With nod from learned counsellor, a guard withdrew his blade to slaughter violently this man in coat of black, but quick the King called to the guard these words:
“You must not murder him, for fairness does proclaim that he must speak his piece!”
This being said, the guards released the man who spoke again with such authority as he had never spoke before.
“The reason that I have no family is sad indeed, for each of us were given coats of black to wear. At cause of pressure from the fearful, senseless world, my brothers cast their coats away, and I will never know just who they are, for they were weak. Yet sadly still they are not loved by that same fallow world they sought to please; they sacrificed their splendid coats for naught. My sisters either for their husbands or a seeming higher place disguised the coats of black they wore. I do not know them, cannot see them, neither do they know and cannot see themselves. At last, my father and my mother were destroyed by laws that were unjust, by seeming learned counsellors who wrote those laws, by judges who had eyes but could not see. O greatest pity in the wicked world! That they were killed for simply wearing coats of black!”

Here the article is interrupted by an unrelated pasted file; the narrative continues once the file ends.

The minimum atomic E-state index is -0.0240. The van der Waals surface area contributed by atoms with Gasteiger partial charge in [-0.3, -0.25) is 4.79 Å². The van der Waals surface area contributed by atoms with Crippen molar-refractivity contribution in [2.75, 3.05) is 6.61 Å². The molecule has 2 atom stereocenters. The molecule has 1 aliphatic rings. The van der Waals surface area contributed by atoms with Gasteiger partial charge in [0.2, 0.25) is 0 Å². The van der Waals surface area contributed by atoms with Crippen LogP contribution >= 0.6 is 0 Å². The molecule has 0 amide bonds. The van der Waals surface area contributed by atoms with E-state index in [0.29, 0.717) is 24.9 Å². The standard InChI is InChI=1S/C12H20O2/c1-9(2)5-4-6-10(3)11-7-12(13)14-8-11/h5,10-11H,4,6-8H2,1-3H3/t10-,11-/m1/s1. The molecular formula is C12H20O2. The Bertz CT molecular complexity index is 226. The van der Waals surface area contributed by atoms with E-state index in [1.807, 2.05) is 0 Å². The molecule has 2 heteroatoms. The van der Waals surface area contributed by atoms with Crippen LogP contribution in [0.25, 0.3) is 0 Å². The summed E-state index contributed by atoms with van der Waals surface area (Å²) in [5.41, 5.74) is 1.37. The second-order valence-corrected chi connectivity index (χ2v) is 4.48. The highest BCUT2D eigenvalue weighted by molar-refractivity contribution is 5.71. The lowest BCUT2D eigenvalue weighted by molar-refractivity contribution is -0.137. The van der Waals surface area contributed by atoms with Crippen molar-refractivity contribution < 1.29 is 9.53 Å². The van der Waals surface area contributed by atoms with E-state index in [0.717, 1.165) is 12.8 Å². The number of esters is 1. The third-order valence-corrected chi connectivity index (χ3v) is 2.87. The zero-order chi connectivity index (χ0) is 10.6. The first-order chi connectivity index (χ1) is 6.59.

He wiped the tears that issued from his face.
“My father had a friend who was a noble king, who tried as would a goodly king to change those laws, but even he for all his royal might could not for ignorance and fear that seems to rule the world. My father left to me a coat of black to make me wise and O what wisdom I have learned: Unfit is common man to judge another man, for in this world there is no better or no worse. But we must make the best of what we wear and what we are; we must appreciate and seek to understand the differences from man to man. O King! I’ve learned that as for judging man, ‘tis best to look into the crimes so charged for what they are, not into the so-charged man for what he wears and merely seems to be.”